The global emergence of Dengue virus (DENV), Chikunguyna virus (CHIKV) and Zika virus (ZIKV) demonstrate the ability of mosquito-borne viruses to spread around the world and result in significant public health burden. These viruses are maintained in urban transmission cycles and the ability of the virus to persist depends on the ecological receptivity of the environment that depends largely on the frequency of mosquito-human contact. Additionally, the ability of a community-based intervention with engaged citizens activity participating in integrated mosquito management is determined by cultural and socioeconomic factors. These social-ecological factors that modulate mosquito-borne viral risk and efficacy of management have not been fully appreciated or addressed in the continental United States. Our central hypothesis is that different communities vary starkly in their ecological receptivity to transmission and capacity to respond to outbreaks as a result of social factors. This hypothesis will be tested by the following Specific Aims: 1) quantify indoor and outdoor mosquito species presence and abundance and identify risk factors associated with indoor mosquito populations, 2) evaluate the efficacy of the CDC Autocidal Gravid Ovitrap (AGO)-based vector control on mosquito abundance across communities and between different vector species (Aedes aegypti, Aedes albopictus, Culex quinquefasciatus), 3) identify factors that predict community participation in citizen science campaigns and acquiescence to implement vector control strategies. This study will occur in eight communities in South Texas (Hidalgo and Cameron Counties) using a paired plot experimental design. We will monitor adult mosquito abundance using a novel application of a sugar bait station that determines the species and relative abundance of the primary mosquito vector species. This new sampling strategy will be compared to the Sentinel AGO trap, which is an established tool to monitor adult mosquito abundance. The expected outcomes include 1) a better assessment of the emergence risk for viruses like ZIKV and CHIKV that are amplified in a human-mosquito cycles in U.S. communities, 2) a critical assessment of indoor exposure risk in U.S. communities, and 3) determining the necessity to adapt disease management strategies to specific social-ecological factors endemic to local communities. This research addresses the need for diverse mitigation strategies that should be employed across landscape mosaics of different communities of variable socioeconomic levels that present distinct challenges to limit vector-borne disease transmission. Ultimately, the research is expected to have a positive translational impact on the development of integrated mitigation strategies that effectively engage local communities for rapid response to emerging viral threats.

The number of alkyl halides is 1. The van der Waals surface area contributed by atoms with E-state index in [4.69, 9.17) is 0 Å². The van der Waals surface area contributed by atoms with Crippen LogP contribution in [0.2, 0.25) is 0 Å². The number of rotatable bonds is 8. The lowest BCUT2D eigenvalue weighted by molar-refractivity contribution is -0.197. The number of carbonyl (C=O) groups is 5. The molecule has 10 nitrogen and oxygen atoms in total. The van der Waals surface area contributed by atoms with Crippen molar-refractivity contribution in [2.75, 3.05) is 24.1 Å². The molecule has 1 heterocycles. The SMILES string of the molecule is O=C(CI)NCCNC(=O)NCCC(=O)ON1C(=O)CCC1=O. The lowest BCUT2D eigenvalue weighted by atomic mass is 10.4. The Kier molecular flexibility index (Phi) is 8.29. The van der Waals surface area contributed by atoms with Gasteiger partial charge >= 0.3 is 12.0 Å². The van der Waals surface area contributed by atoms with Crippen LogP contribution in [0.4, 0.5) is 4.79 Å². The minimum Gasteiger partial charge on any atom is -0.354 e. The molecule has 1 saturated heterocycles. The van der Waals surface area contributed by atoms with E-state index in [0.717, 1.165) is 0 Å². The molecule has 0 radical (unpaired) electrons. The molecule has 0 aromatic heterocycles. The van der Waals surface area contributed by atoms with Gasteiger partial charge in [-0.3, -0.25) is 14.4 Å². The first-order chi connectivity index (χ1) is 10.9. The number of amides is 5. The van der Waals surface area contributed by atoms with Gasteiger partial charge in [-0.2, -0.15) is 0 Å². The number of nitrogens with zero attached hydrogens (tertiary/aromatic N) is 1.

The emergence of Zika virus is a significant public health threat given likely links to pregnancy complications, Guillian-Barre syndrome, and other forms of morbidity. The most likely locations for local transmission to occur in the continental United States are localities where Dengue virus has been endemic, which includes the Texas-Mexico border communities. Our project will address the risk of Zika virus emergence in South Texas communities in the context of the area's ecological receptivity to viral transmission and the community's capacity to be engaged in mosquito monitoring and control programs.